NIGHTMARE CINEMA – Rated R – 1 hour 59 minutes
Release Date: Limited cinematic run and available on VOD 6/21/19
Directed by Alejandro Brugués, Joe Dante, Mick Garris, Ryûhei Kitamura, and David Slade
Written by Sandra Becerril, Alejandro Brugués, Lawrence C. Connolly, Mick Garris, Richard Christian Matheson, and David Slade
Last night I was able to attend the Los Angeles Premiere of NIGHTMARE CINEMA along with the cast, crew, and fellow horror fans. The film is a horror anthology consisting of five stories, connected by a wrap around story. I’m a sucker for a good anthology, and I’m happy to say NIGHTMARE CINEMA didn’t disappoint.
Helmed by Mick Garris (Stephen King’s THE STAND, PSYCHO IV: THE BEGINNING, MASTERS OF HORROR ), the wrap around sequences have our characters drawn into a seemingly abandoned cinema only to find The Projectionist (Micky Rourke), the “curator of a 100 years of nightmares trapped on a silver screen”, waiting to show them their very own star turn in a horrific tale. While I’ve seen some anthologies with wrap arounds that don’t always work, I found these to be well done. Micky Rourke, in a small amount of screen time, manages to be an intriguing character who I hope we see more of in the future.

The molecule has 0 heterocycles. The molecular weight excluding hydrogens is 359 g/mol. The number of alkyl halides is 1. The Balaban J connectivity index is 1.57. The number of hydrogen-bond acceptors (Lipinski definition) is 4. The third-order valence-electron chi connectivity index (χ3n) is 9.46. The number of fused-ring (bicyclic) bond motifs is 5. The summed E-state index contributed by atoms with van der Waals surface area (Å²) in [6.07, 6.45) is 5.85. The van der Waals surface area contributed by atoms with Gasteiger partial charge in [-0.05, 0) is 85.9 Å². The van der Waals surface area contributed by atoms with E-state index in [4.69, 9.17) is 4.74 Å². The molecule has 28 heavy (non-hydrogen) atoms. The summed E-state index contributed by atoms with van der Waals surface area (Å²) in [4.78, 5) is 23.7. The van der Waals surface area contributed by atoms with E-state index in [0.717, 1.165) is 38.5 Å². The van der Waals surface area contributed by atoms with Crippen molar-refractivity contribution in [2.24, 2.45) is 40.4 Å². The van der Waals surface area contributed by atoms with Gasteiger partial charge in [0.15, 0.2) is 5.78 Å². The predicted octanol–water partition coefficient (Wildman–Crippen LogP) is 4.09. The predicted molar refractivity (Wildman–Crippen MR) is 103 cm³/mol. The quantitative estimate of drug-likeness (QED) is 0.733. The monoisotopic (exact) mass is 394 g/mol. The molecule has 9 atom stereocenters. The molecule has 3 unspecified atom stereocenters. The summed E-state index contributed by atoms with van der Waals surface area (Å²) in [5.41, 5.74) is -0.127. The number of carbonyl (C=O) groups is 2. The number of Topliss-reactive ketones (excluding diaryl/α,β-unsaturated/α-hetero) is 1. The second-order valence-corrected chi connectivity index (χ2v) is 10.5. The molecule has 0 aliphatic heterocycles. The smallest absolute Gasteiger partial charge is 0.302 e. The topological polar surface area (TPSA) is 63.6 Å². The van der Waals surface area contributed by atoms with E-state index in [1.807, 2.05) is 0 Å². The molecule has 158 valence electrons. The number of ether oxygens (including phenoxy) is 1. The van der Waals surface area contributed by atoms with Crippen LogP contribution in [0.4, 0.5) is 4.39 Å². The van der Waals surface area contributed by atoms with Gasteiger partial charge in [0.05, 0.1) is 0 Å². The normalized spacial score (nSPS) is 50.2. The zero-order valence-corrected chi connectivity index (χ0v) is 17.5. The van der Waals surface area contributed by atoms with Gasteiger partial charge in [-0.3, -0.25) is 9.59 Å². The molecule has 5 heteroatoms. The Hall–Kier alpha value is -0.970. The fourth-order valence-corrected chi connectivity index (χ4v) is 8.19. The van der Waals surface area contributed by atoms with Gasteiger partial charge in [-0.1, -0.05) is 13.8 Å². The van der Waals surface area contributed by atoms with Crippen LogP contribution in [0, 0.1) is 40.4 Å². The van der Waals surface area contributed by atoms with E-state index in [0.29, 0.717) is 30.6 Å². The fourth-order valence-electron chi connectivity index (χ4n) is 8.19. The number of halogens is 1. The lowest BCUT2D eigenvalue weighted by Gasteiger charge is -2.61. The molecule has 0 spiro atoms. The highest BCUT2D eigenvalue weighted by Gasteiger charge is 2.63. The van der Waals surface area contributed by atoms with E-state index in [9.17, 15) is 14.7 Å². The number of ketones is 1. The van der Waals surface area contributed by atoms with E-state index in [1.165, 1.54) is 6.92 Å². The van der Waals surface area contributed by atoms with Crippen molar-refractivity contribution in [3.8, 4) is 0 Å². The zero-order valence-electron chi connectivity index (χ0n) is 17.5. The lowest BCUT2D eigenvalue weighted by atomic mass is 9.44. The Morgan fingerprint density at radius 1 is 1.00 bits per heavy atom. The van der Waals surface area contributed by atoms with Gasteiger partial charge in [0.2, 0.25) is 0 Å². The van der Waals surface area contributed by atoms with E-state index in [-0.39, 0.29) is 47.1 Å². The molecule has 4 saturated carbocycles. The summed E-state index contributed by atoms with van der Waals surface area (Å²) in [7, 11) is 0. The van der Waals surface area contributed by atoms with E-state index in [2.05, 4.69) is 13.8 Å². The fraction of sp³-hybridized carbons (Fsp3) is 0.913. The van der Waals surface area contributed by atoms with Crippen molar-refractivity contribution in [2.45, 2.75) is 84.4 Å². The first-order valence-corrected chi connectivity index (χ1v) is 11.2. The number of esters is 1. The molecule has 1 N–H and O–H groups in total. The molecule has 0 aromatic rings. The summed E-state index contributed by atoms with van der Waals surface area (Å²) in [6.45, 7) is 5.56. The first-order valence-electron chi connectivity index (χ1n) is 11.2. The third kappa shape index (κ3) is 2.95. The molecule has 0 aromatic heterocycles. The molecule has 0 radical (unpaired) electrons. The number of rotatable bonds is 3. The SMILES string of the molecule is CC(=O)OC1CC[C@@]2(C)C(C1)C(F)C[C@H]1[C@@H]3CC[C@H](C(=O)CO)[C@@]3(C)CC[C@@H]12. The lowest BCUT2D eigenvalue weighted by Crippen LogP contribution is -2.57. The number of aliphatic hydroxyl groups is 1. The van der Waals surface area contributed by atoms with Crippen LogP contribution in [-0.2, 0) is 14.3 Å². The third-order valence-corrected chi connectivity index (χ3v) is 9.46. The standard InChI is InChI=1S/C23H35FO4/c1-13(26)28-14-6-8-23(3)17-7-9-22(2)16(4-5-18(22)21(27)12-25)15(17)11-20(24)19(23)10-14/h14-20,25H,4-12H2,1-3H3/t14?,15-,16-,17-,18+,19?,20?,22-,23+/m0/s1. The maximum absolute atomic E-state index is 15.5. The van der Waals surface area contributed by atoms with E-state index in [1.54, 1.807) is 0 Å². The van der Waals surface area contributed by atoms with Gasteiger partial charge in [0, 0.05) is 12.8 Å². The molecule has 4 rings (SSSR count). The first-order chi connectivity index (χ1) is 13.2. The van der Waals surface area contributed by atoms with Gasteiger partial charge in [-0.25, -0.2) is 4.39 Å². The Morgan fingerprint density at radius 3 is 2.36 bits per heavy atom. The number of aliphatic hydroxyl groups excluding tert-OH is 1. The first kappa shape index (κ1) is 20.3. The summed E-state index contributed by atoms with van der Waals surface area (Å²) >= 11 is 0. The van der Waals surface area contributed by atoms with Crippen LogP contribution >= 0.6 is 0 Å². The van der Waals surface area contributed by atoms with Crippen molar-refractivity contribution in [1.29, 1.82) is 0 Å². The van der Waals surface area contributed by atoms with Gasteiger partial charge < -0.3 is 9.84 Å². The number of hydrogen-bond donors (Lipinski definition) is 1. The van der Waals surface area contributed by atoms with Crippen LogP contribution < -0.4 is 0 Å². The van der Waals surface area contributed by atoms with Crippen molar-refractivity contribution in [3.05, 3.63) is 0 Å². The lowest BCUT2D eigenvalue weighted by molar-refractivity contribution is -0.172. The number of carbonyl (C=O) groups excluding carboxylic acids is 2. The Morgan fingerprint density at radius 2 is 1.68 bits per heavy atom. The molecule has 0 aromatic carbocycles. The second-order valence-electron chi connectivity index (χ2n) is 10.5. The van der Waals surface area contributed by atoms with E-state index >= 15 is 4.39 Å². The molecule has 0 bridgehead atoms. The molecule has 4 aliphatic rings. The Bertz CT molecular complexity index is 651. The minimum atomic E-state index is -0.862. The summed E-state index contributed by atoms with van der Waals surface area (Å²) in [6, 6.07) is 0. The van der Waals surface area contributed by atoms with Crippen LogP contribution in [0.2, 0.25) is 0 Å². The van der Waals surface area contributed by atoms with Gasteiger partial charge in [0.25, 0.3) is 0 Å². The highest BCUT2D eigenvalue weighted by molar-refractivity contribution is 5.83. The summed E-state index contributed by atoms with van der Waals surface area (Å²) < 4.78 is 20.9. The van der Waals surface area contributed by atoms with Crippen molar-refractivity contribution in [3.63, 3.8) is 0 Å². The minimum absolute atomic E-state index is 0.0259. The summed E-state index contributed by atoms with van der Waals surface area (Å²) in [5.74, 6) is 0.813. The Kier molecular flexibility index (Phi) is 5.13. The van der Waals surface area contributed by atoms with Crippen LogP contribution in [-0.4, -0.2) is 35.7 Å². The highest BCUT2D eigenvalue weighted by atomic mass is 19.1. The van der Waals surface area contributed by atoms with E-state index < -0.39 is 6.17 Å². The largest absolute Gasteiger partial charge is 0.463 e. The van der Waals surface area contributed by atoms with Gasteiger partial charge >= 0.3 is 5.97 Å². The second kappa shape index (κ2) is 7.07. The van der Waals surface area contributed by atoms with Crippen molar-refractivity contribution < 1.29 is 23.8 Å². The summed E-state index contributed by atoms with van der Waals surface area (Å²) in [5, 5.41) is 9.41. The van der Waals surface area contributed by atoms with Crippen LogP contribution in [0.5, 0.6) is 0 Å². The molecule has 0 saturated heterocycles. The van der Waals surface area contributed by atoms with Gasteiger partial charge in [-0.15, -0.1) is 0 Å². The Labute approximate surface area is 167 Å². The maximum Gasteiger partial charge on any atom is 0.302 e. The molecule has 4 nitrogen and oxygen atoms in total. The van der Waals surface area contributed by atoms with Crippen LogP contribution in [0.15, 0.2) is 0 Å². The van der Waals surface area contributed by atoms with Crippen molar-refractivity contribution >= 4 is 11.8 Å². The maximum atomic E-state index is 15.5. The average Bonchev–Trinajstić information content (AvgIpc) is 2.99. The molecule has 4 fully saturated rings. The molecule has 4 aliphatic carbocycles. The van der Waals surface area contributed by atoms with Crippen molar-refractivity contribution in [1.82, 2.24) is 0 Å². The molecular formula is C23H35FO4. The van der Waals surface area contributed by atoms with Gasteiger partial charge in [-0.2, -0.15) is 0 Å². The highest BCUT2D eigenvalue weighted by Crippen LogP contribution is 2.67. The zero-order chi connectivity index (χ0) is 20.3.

“The Thing in the Woods”
This segment, written and directed by Alejandro Brugués (JUAN OF THE DEAD), was an utter delight and my personal favorite. We get thrown straight away into the climax of a slasher film featuring Samantha (Sarah Withers) as she attempts to escape “The Welder” (Eric Nelsen), a maniac bent on killing her and all her friends. I think this was the perfect beginning to the anthology, and Brugués’ script effortlessly bounces from an 80’s slasher, to a horror-comedy, and eventually into something truly creepy (and crawly). The crowd last night went wild for this one, and it set a great tone of the evening and the film.